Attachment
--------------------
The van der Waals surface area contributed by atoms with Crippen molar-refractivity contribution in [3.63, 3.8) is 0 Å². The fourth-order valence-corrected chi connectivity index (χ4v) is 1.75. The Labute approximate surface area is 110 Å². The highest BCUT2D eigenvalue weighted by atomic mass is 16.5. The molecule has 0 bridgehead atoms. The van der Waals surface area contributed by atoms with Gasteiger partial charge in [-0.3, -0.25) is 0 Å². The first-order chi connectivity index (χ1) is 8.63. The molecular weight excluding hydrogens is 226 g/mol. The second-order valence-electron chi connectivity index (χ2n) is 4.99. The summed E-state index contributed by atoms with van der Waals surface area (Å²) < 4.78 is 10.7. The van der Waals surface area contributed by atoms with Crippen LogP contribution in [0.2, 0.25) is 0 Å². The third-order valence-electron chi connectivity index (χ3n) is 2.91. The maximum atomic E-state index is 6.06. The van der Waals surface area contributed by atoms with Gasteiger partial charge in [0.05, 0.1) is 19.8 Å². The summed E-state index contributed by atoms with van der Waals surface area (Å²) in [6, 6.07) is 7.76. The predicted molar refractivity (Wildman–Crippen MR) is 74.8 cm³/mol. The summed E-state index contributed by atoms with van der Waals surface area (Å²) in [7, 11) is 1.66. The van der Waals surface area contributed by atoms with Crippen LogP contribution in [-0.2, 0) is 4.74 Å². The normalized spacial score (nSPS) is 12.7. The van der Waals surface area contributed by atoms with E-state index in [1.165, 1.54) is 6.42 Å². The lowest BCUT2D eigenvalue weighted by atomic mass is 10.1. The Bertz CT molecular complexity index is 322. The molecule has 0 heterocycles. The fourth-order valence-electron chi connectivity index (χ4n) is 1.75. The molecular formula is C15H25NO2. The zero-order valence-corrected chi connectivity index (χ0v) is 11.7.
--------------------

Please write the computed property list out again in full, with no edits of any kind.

The van der Waals surface area contributed by atoms with Crippen molar-refractivity contribution in [3.63, 3.8) is 0 Å². The fourth-order valence-corrected chi connectivity index (χ4v) is 1.75. The Labute approximate surface area is 110 Å². The highest BCUT2D eigenvalue weighted by atomic mass is 16.5. The molecule has 0 bridgehead atoms. The van der Waals surface area contributed by atoms with Gasteiger partial charge in [-0.3, -0.25) is 0 Å². The first-order chi connectivity index (χ1) is 8.63. The molecular weight excluding hydrogens is 226 g/mol. The second-order valence-electron chi connectivity index (χ2n) is 4.99. The summed E-state index contributed by atoms with van der Waals surface area (Å²) < 4.78 is 10.7. The van der Waals surface area contributed by atoms with Crippen LogP contribution in [0.2, 0.25) is 0 Å². The third-order valence-electron chi connectivity index (χ3n) is 2.91. The maximum atomic E-state index is 6.06. The van der Waals surface area contributed by atoms with Gasteiger partial charge in [0.05, 0.1) is 19.8 Å². The summed E-state index contributed by atoms with van der Waals surface area (Å²) in [6, 6.07) is 7.76. The predicted molar refractivity (Wildman–Crippen MR) is 74.8 cm³/mol. The summed E-state index contributed by atoms with van der Waals surface area (Å²) in [7, 11) is 1.66. The van der Waals surface area contributed by atoms with Crippen LogP contribution in [-0.2, 0) is 4.74 Å². The normalized spacial score (nSPS) is 12.7. The van der Waals surface area contributed by atoms with E-state index in [1.165, 1.54) is 6.42 Å². The lowest BCUT2D eigenvalue weighted by atomic mass is 10.1. The Bertz CT molecular complexity index is 322. The molecule has 0 heterocycles. The fourth-order valence-electron chi connectivity index (χ4n) is 1.75. The molecular formula is C15H25NO2. The zero-order valence-corrected chi connectivity index (χ0v) is 11.7.